Chubu Electric Power company, which owns the Hamaoka power plant in Shizuoka, today bowed to pressure from prime minister Naoto Kan to shut it down.

Over the past few weeks pressure from various sources has mounted to shut down the plant, which is fairly close to the major urban centres of Tokyo and Yokohama, and lies atop a major fault line that could be involved when 'The Big One' finally hits. On Saturday the prime minister officially requested its closure until modifications can be made in order to cope with a major earthquake or tsunami. Although the operators of the plant are under no legal obligation to close it, a Chubu Electric official said, "Although a request, it carries the weight close to an order."

To some extent I can understand the necessity of giving in to public pressure over something like this. But the decision has left Chubu in a serious bind. There is a good chance that available power supplies will not be sufficient to cope with upcoming summer demand, resulting in rolling blackouts over the Tokyo region.

The main concern about electricity supplies will come when summer temperatures reach their highest. This is when air conditioner use goes through the roof. And if this summer is anything like last year's, there will certainly not be enough power. The irony is that last year's heatwave has been blamed on global warming, a trend no one expects to abate in the near future. The nuclear power plant in Shizuoka, like all others in Japan, was doing its part to help Japan reach greenhouse gas emmission reduction targets and thus help to mitigate global warming. Those targets will likely be thrown out the window now, because as part of the attempt to make up the power shortfall, Chubu will utilise heavy oil and liquefied natural gas power plants.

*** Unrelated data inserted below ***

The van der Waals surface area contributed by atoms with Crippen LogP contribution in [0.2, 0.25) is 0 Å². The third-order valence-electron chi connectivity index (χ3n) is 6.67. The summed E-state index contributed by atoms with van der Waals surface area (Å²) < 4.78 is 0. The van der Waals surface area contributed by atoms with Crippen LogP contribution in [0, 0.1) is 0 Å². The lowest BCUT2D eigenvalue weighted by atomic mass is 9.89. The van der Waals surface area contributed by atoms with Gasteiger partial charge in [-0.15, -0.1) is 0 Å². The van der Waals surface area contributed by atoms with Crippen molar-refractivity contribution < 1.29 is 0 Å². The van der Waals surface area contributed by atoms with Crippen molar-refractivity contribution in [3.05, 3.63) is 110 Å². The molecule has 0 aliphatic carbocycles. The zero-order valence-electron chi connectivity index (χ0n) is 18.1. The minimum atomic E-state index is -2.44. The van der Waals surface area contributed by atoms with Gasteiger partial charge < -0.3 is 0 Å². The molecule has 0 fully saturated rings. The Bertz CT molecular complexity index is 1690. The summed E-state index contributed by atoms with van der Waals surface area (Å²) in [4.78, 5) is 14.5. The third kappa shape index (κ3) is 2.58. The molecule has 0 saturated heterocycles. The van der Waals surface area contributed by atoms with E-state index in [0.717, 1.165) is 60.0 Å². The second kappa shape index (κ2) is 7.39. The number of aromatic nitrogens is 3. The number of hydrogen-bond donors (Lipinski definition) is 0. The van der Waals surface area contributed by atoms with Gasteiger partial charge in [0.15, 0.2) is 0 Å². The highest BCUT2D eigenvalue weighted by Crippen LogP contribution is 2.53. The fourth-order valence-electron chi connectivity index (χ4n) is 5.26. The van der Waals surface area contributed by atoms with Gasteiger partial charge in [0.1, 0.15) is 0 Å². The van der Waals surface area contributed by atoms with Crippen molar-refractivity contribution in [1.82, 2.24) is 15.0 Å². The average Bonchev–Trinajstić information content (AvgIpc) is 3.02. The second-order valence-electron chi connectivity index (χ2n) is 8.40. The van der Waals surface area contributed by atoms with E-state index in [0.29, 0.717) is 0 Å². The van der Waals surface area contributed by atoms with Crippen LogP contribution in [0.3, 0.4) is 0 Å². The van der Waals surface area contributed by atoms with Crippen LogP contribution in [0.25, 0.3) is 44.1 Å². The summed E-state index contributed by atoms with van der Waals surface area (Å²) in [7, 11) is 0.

Nor is this decision actually in the interests of public health. One thing that is often forgotten about the Fukushima incident is that everything worked perfectly. The earthquake activated shutdown sytems for all the reactors and all reactors shut down. The problem was in maintaining cooling water for those reactors as they cooled down. What actually happened was that diesel generators designed to do just that failed because of the tsunami. Once that problem is solved (e.g. through an external power source) there is no reason why any nuclear power plant anywhere in Japan should be especially vulnerable to tsunamis.

Meanwhile, because of this decision, efforts to mitigate global warming are adversely affected, the local Shizuoka economy is seriously hurt, Tokyo will likely suffer blackouts, and many people will be out of work.

The more I think about it the more I think I have to go against public opinion and openly support nuclear power. If anything Fukushima has led me to this. If an aging, obselete power plant can get hit by one of the largest quakes on record, be swamped by a 14 metre tsunami, survive a terrible power cut, and still shut down safely without anybody (so far) being affected in any way by radiation, well, let's build more of them. If the bulk of the world's power was supplied with atomic energy, we would have a safe, non-polluting, carbon-neutral, reasonably-priced limitless supply of energy.